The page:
The primary question of fact presented is: Was the assured in good health when he made application and the policy was issued and delivered thereon? The physician testified without dispute that the insured had a disease of fibrosarcoma in 1929, had been operated on for that disease or infection before the issue and delivery of the policy, and that the doctors so operating and making the physical examinations were of the opinion that it was a fatal malady of which the assured was not informed and not cured, and that he died of such disease; that is to say, it is without dispute that the physicians who had actual knowledge of the facts were of the opinion, as medical men, and so stated as witnesses, that assured had the fatal disease (of which he died) at the time the policy was issued and delivered. It is further in evidence that the disease in question was incurable, materially affected the risk, and shortened assured's life. The evidence for plaintiff showed that assured, members of his family, and others were of the bona fide belief that the operations had been successful and that he was in good health when the application was made and the policy was delivered.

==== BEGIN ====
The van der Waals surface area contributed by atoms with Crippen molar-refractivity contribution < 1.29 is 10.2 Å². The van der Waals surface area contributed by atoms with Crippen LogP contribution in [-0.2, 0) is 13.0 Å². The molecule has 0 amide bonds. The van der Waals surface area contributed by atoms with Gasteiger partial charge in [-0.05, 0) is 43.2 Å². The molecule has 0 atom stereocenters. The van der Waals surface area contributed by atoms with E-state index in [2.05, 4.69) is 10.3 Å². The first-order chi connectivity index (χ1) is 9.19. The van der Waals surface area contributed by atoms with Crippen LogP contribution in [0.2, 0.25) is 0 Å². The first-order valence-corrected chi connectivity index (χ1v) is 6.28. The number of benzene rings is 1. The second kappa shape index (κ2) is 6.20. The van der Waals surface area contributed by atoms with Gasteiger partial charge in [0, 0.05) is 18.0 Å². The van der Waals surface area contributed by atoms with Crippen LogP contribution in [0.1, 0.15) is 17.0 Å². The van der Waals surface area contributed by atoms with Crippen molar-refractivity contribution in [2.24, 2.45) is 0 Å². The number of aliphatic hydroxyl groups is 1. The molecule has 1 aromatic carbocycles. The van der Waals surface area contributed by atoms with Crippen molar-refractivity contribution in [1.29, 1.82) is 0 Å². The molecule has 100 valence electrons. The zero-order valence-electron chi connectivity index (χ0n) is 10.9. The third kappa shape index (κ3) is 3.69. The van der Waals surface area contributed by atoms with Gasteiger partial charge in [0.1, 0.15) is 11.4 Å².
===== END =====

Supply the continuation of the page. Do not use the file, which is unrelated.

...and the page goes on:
The questions recur upon the pleas of the defendant: (1) Whether the misrepresentations made to defendant were false; (2) if so, whether they were of material facts that increased the risk that affected, or calculated to affect the conduct of defendant in the issue and delivery of the policy; or (3) whether by [153 So. 757] reason of the agreement of the parties the policy did not become effective by its delivery. That agreement was: "No obligation is assumed under this policy prior to its date and delivery, nor unless on said date of delivery the insured is alive and in sound health, nor if the insured has ever been rejected for insurance by this or any other company, nor if there is already in force in this company any previous policy unless the existence of such previous insurance is noted hereon by an endorsement signed by the Secretary or Assistant Secretary." (Italics supplied.) Such a condition precedent is in fact a warranty. Reliance Life Ins. Co. v. Sneed, 217 Ala. 669, 117 So. 307.

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50 practice notes
  • Coalite, Inc. v. Aldridge, 6 Div. 331
    • United States
    • Alabama Court of Appeals
    • August 27, 1968
    ...such expert testimony is not conclusive on the jury and they are not necessarily bound by it. Commonwealth Life Ins. Co. v. Harmon, 228 Ala. 377, 153 So. 755; Smith v. Smith, 254 Ala. 404, 48 So.2d Formerly Kentucky 8 followed the same rule as Alabama of requiring proof of negligence to fas......